Luciano Perna (1958-2021) – Artforum International
Concept artist Luciano Perna, known for his typically absurd found object sculptures influenced by Arte Povera and his discreetly evocative photographs, died on December 28 in Los Angeles of a heart attack at the age of 63. The news was confirmed at Los Angeles Times by the artist’s wife, Darcy Huebler. His work through mediums such as painting, photography, sculpture and installation defied categorization, his work being variously described as Constructivist, Duchampian, Futurist and Surrealist. In works ranging from a self-portrait including a close-up of a spaghetti strand enlarged to reflect his own size to “Paintings by the Pound,” a group of abstract paintings into which he secreted small weights and billed buyers accordingly. He continually questioned the restrictions surrounding the making of art and its reception.
Perna was born in Naples in 1958. After both parents died within months of each other, he moved to Caracas, Venezuela, at the age of sixteen to live with his older half-brother. There he continued the practice of photography, which he adopted at the age of fourteen under the tutelage of his father, an amateur photographer. After brief stints as an archivist at the National Library of Venezuela and as a photographer in a commercial portrait studio, he moved to Los Angeles and enrolled in CalArts at the age of twenty-one. He then obtained his BA and MA in photography, studying with John Baldessari, Judy Fiskin, Barbara Kruger and Douglas Huebler (the father of his future wife).
Working with humble found objects, Perna often composed objects perceived as masculine (motorcycles, racing cars) from those perceived as feminine or domestic (pots, pans, cups, barbecues). Of particular note is its 1993 Easy Rider, which replicates the iconic chopper ridden by Peter Fonda in the titular 1969 film, with a pair of aluminum crutches forming the bike’s elongated front fork. Perna had never seen the movie, which came out when he was eleven and lived in Naples. “I just saw the photos and imagined what was in the movie,” he said. Bomb‘s David Pagel the year he did the job.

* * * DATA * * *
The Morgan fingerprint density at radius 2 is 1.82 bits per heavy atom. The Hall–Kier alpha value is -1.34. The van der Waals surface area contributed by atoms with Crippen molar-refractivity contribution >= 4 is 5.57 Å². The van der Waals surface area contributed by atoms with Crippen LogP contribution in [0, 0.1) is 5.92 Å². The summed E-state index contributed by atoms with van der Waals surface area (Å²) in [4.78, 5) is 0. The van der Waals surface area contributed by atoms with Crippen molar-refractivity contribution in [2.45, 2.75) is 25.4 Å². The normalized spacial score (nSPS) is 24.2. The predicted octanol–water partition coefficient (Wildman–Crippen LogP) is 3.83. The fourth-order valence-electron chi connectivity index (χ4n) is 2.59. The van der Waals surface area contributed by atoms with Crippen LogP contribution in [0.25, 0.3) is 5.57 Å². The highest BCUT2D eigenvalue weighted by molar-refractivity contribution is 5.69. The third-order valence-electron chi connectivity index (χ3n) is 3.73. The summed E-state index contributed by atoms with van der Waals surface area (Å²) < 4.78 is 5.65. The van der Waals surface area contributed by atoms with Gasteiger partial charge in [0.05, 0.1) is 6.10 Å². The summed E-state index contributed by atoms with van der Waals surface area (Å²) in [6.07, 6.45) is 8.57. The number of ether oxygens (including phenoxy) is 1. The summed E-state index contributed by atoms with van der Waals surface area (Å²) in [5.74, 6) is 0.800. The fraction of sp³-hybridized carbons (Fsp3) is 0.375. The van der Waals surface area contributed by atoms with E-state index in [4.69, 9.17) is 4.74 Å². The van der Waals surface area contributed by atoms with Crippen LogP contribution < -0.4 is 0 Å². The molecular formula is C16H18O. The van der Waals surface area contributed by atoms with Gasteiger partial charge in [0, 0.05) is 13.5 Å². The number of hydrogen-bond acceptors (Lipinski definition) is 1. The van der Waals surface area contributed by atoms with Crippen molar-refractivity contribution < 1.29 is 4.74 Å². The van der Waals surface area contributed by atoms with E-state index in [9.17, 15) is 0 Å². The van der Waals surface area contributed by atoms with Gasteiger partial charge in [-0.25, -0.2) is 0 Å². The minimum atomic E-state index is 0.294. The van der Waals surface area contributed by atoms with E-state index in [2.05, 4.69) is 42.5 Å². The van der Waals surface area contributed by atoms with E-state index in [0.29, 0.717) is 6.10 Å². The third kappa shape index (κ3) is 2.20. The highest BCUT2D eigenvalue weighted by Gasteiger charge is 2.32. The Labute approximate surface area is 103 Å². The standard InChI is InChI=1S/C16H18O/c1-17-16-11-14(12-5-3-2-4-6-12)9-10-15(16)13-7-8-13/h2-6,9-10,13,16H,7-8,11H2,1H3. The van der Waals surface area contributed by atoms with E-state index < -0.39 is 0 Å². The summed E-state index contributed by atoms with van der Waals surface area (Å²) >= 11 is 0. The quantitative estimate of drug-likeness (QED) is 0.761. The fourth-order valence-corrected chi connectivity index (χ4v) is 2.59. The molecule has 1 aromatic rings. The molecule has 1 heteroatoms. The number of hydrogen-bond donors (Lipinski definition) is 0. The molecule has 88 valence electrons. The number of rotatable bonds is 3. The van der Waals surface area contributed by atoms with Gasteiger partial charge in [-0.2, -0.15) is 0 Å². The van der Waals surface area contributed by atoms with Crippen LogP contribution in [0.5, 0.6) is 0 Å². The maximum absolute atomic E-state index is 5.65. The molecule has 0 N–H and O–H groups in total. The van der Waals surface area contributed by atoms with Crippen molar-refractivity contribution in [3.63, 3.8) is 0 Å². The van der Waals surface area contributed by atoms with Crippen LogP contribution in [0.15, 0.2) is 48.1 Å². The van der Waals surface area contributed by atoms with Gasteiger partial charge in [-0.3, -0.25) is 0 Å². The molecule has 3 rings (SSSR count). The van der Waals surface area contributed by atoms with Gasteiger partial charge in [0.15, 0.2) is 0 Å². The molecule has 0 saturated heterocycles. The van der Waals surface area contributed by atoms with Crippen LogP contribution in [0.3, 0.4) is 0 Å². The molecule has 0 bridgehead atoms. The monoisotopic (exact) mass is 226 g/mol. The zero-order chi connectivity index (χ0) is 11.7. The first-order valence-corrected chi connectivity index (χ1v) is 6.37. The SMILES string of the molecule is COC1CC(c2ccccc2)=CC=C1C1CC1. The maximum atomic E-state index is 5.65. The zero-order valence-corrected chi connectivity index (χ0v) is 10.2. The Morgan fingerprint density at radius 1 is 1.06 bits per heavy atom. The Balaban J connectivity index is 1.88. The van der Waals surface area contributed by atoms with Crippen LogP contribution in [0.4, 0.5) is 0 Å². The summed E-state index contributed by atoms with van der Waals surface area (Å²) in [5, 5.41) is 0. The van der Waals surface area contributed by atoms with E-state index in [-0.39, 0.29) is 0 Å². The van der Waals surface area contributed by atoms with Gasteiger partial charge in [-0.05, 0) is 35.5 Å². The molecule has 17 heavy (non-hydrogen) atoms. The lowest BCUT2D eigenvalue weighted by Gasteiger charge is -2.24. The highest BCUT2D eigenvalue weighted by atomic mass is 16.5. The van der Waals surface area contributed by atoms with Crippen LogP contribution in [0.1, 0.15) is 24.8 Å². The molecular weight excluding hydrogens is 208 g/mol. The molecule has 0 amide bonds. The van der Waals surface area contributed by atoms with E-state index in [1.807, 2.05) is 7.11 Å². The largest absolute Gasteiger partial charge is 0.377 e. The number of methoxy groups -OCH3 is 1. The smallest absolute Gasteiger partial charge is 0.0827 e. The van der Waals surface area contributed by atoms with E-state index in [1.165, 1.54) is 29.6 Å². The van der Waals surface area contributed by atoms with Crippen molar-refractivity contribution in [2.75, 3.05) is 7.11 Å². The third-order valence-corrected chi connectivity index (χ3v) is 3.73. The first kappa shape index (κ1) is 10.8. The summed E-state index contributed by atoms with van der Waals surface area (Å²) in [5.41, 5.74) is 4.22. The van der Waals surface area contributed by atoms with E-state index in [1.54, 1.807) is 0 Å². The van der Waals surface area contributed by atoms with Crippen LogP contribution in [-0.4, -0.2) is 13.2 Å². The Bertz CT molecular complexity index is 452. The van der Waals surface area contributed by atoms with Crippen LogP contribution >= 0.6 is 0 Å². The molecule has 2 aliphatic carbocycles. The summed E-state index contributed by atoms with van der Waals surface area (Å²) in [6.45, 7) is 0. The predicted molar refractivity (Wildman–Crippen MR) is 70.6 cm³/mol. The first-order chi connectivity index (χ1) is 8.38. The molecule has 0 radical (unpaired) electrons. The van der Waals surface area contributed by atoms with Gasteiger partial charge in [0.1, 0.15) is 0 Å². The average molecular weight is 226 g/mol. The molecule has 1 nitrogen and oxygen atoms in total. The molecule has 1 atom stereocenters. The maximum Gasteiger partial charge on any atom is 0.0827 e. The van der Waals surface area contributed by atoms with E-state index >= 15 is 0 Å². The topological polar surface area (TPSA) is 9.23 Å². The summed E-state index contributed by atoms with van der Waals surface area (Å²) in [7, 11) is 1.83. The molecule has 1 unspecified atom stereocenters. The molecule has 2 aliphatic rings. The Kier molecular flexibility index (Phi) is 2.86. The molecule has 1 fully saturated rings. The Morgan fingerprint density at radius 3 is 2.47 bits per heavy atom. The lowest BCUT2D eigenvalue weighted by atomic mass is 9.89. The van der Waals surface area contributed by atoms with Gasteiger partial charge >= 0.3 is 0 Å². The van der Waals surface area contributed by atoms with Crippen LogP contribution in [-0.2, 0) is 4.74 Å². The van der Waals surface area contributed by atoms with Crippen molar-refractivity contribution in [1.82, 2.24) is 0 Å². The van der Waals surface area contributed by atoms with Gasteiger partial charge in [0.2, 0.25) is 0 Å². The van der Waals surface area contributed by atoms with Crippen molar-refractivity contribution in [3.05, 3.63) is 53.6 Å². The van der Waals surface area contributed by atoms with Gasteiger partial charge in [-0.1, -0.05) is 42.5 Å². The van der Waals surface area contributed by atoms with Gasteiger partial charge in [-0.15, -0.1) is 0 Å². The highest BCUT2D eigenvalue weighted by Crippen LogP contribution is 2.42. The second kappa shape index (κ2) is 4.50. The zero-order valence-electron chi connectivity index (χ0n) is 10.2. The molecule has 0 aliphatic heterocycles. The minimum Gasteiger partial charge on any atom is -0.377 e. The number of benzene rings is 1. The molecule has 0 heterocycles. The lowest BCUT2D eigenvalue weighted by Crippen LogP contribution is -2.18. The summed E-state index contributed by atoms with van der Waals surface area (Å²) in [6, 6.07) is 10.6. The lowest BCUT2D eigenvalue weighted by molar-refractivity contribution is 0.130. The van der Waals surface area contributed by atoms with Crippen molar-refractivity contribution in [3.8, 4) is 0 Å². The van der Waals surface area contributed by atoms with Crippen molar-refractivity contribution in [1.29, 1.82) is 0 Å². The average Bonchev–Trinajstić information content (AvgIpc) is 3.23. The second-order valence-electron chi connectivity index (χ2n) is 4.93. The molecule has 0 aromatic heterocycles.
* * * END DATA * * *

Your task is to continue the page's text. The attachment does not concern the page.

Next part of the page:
Although he has experimented with various mediums over the course of his career – “What I want to do is best tackled in this weird, unimaginable space that resists definition,” he told Pagel – the photography stuck. a constant. During the Covid-19 lockdown, Perna began photographing plants and other objects in his home against seemingly shallow black backgrounds, the results both bright and elegiac. He posted his efforts daily to his social media accounts, where they caught the attention of many who were previously unfamiliar with his work. Among them was the critic Benjamin HD Buchloh, who developed this work in the pages of Art Forum in the fall of 2020.
An artist who was totally unknown to me seemed to suspend his floral semaphores between alarm and seduction. Alarm, since the random Perna specimens were apparently not singled out solely by concern about the increasingly precarious ecology of plants, threatened with extinction by perpetually diversified political and economic practices of chemical and climatic destruction. , but also by the feeling of an aggravated topicality imagining the dangers to life in general within the framework of the pandemic. Seduction, since these images not only mobilized the capital transhistoric attractions of flora, but also deployed the centuries-old meditative powers of still life to block the paradoxical rush of time under the pandemic’s mind-numbing evacuation of most structured functions. everyday.
Inkjet prints of these works were exhibited at the Marian Goodman Librairie in Paris in 2021. Perna has exhibited extensively in galleries around the world and in museums, including the Institute of Contemporary Art in Los Angeles, the contemporary exhibitions from Los Angeles, the Laguna Art Museum and the Santa Monica Museum of Art, all in California; MIT’s List Visual Art Center, Dia Art Foundation, New York; and the Institute of Contemporary Arts, London. His work is in the collections of the Los Angeles County Museum of Art; the Walker Art Center, Minneapolis; and the Museum of Fine Arts, La Chaux-des-Fonds, Switzerland.